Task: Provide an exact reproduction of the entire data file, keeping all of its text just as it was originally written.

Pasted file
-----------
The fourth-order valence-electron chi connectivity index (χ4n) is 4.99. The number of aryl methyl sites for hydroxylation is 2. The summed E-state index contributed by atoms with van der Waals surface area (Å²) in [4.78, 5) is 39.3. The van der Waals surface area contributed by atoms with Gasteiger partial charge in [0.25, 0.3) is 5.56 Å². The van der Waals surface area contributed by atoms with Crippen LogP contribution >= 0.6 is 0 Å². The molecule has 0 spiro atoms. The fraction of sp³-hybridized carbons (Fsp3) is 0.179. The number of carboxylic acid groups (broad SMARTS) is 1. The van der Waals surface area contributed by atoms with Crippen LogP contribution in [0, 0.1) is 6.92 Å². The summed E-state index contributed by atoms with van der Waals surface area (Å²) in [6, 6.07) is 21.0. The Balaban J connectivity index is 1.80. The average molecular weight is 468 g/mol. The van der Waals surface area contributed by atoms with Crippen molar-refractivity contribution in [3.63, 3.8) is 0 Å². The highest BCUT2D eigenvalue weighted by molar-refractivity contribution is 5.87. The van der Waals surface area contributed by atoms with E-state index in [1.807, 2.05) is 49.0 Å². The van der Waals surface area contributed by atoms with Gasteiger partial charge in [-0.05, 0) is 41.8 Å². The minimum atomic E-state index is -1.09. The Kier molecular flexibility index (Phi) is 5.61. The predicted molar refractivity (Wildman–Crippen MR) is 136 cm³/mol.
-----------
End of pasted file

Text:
The fourth-order valence-electron chi connectivity index (χ4n) is 4.99. The number of aryl methyl sites for hydroxylation is 2. The summed E-state index contributed by atoms with van der Waals surface area (Å²) in [4.78, 5) is 39.3. The van der Waals surface area contributed by atoms with Gasteiger partial charge in [0.25, 0.3) is 5.56 Å². The van der Waals surface area contributed by atoms with Crippen LogP contribution >= 0.6 is 0 Å². The molecule has 0 spiro atoms. The fraction of sp³-hybridized carbons (Fsp3) is 0.179. The number of carboxylic acid groups (broad SMARTS) is 1. The van der Waals surface area contributed by atoms with Crippen LogP contribution in [0, 0.1) is 6.92 Å². The summed E-state index contributed by atoms with van der Waals surface area (Å²) in [6, 6.07) is 21.0. The Balaban J connectivity index is 1.80. The average molecular weight is 468 g/mol. The van der Waals surface area contributed by atoms with Crippen molar-refractivity contribution in [3.63, 3.8) is 0 Å². The highest BCUT2D eigenvalue weighted by molar-refractivity contribution is 5.87. The van der Waals surface area contributed by atoms with E-state index in [1.807, 2.05) is 49.0 Å². The van der Waals surface area contributed by atoms with Gasteiger partial charge in [-0.05, 0) is 41.8 Å². The minimum atomic E-state index is -1.09. The Kier molecular flexibility index (Phi) is 5.61. The predicted molar refractivity (Wildman–Crippen MR) is 136 cm³/mol.